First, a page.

The industry says it is lobbying the Government hard and is worried about restrictions on foreign factory workers and designers.
Adam Mansell, Chief Executive of the UK Fashion & Textiles Association (UKFT), said there was a “sense of uncertainty”.
So far, however, the industry appears to have responded positively to the result of the EU referendum.
Figures published last year by the British Fashion Council show the sector had risen in value from £26bn in 2013 to £28bn, an increase of 8%.
Employment also jumped by nearly 100,000.
Mr Mansell said that there was still “nervousness” about what the future holds for businesses.
He told Sky News it was down to a “sense of uncertainty and not quite knowing whether we are going to have a hard Brexit or a soft Brexit”.
“All the different impacts that we could have, there’s a real sense of uncertainty,” he added.
Importing goods has become more expensive because of the fall in the pound but some smaller British businesses are thriving.
London-based Fashion Enter Ltd, a factory making garments for clients such as ASOS and M&S, has never been so busy.
Production manager Caroline Ash said its order books are full 10 weeks in advance.
“We are finding it’s actually boosting our business,” she said.
“And because we have a stitching academy on site we are training new stitchers so we are not so reliant on a European workforce.”
The company also gets most of its fabric from Leicester and, therefore, is not affected by prices hikes from China.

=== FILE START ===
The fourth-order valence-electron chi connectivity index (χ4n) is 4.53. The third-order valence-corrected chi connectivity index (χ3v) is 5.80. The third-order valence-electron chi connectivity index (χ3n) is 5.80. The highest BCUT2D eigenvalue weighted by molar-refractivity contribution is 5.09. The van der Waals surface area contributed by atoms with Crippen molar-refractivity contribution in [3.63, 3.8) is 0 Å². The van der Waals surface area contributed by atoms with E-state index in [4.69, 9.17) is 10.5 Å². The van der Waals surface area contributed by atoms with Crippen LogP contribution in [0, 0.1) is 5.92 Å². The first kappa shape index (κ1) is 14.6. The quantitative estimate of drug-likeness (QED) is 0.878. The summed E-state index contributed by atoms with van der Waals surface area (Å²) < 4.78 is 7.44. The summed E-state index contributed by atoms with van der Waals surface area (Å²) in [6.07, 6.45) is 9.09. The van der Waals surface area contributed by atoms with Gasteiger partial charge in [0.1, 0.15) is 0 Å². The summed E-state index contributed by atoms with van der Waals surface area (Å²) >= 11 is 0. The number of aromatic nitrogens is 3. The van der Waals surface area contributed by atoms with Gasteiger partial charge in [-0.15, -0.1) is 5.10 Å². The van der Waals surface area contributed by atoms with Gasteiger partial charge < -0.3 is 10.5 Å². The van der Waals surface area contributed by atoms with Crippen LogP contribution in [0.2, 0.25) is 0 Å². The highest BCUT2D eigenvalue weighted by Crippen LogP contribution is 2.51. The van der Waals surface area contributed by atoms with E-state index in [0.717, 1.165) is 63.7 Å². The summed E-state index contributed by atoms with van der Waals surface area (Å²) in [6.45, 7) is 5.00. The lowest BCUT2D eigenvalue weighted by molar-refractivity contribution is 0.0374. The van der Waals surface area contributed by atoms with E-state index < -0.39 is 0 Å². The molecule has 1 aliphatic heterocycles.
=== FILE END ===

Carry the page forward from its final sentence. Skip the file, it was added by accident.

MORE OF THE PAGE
But, like many other manufacturers in the industry, the business does rely on foreign workers.
There are questions over what potential new immigration rules would mean for highly skilled workers from Europe working in Britain.
Adam Mansell said the UKFT and others have been lobbying the Government “very hard”.
“(We want) to make sure that any immigration system that is brought in, any points-based system, recognises that the UK should be open for all talent.
“It’s not just about your lawyers and your doctors, it’s also about the people who actually sit on the machines. We need them.”
There is also concern that the next generation of designers from abroad may be held back by stricter immigration policies.
Jewellery designer Lauren Cooke, who is from Austria, said: “My concern is that I think certain taxes would be put into place, so if I sold my jewellery line in a UK store I would suddenly have to pay a large amount of tax which I wouldn’t have to pay in Europe.
“I also worry about being able to freely travel between UK and Austria.”
But, despite a looming Brexit, there still seems to be an overriding assumption that London will remain a “jewel” in the industry.